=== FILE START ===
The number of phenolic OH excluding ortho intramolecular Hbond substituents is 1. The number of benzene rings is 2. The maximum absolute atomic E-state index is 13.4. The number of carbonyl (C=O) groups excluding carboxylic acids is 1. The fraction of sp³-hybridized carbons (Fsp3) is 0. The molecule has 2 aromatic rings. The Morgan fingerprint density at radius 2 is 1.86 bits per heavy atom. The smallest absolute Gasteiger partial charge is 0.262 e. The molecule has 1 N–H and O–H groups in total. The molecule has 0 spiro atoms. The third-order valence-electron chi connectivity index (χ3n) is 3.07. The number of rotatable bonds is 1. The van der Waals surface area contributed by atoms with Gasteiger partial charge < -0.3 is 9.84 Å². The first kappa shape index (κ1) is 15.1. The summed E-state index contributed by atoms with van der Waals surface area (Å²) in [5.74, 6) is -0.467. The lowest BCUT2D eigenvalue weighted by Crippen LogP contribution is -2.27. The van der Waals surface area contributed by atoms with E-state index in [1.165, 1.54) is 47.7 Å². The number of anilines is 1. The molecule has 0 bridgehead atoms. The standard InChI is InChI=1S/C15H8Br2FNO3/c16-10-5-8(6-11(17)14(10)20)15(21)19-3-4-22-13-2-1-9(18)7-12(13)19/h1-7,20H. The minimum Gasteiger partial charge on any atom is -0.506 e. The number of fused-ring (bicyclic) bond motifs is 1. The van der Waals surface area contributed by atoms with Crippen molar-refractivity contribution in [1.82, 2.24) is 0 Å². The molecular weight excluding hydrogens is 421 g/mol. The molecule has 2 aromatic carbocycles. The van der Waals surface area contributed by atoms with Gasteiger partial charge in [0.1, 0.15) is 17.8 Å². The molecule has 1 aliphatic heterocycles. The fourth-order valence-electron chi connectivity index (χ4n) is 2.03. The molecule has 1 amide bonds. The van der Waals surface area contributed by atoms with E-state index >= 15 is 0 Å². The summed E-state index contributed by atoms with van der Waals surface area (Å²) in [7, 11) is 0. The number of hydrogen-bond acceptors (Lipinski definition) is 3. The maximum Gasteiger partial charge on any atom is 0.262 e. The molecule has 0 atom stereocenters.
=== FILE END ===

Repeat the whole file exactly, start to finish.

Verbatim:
The number of phenolic OH excluding ortho intramolecular Hbond substituents is 1. The number of benzene rings is 2. The maximum absolute atomic E-state index is 13.4. The number of carbonyl (C=O) groups excluding carboxylic acids is 1. The fraction of sp³-hybridized carbons (Fsp3) is 0. The molecule has 2 aromatic rings. The Morgan fingerprint density at radius 2 is 1.86 bits per heavy atom. The smallest absolute Gasteiger partial charge is 0.262 e. The molecule has 1 N–H and O–H groups in total. The molecule has 0 spiro atoms. The third-order valence-electron chi connectivity index (χ3n) is 3.07. The number of rotatable bonds is 1. The van der Waals surface area contributed by atoms with Gasteiger partial charge < -0.3 is 9.84 Å². The first kappa shape index (κ1) is 15.1. The summed E-state index contributed by atoms with van der Waals surface area (Å²) in [5.74, 6) is -0.467. The lowest BCUT2D eigenvalue weighted by Crippen LogP contribution is -2.27. The van der Waals surface area contributed by atoms with E-state index in [1.165, 1.54) is 47.7 Å². The number of anilines is 1. The molecule has 0 bridgehead atoms. The standard InChI is InChI=1S/C15H8Br2FNO3/c16-10-5-8(6-11(17)14(10)20)15(21)19-3-4-22-13-2-1-9(18)7-12(13)19/h1-7,20H. The minimum Gasteiger partial charge on any atom is -0.506 e. The number of fused-ring (bicyclic) bond motifs is 1. The van der Waals surface area contributed by atoms with Crippen molar-refractivity contribution in [1.82, 2.24) is 0 Å². The molecular weight excluding hydrogens is 421 g/mol. The molecule has 2 aromatic carbocycles. The van der Waals surface area contributed by atoms with Gasteiger partial charge in [0.1, 0.15) is 17.8 Å². The molecule has 1 aliphatic heterocycles. The fourth-order valence-electron chi connectivity index (χ4n) is 2.03. The molecule has 1 amide bonds. The van der Waals surface area contributed by atoms with E-state index >= 15 is 0 Å². The summed E-state index contributed by atoms with van der Waals surface area (Å²) in [7, 11) is 0. The number of hydrogen-bond acceptors (Lipinski definition) is 3. The maximum Gasteiger partial charge on any atom is 0.262 e. The molecule has 0 atom stereocenters.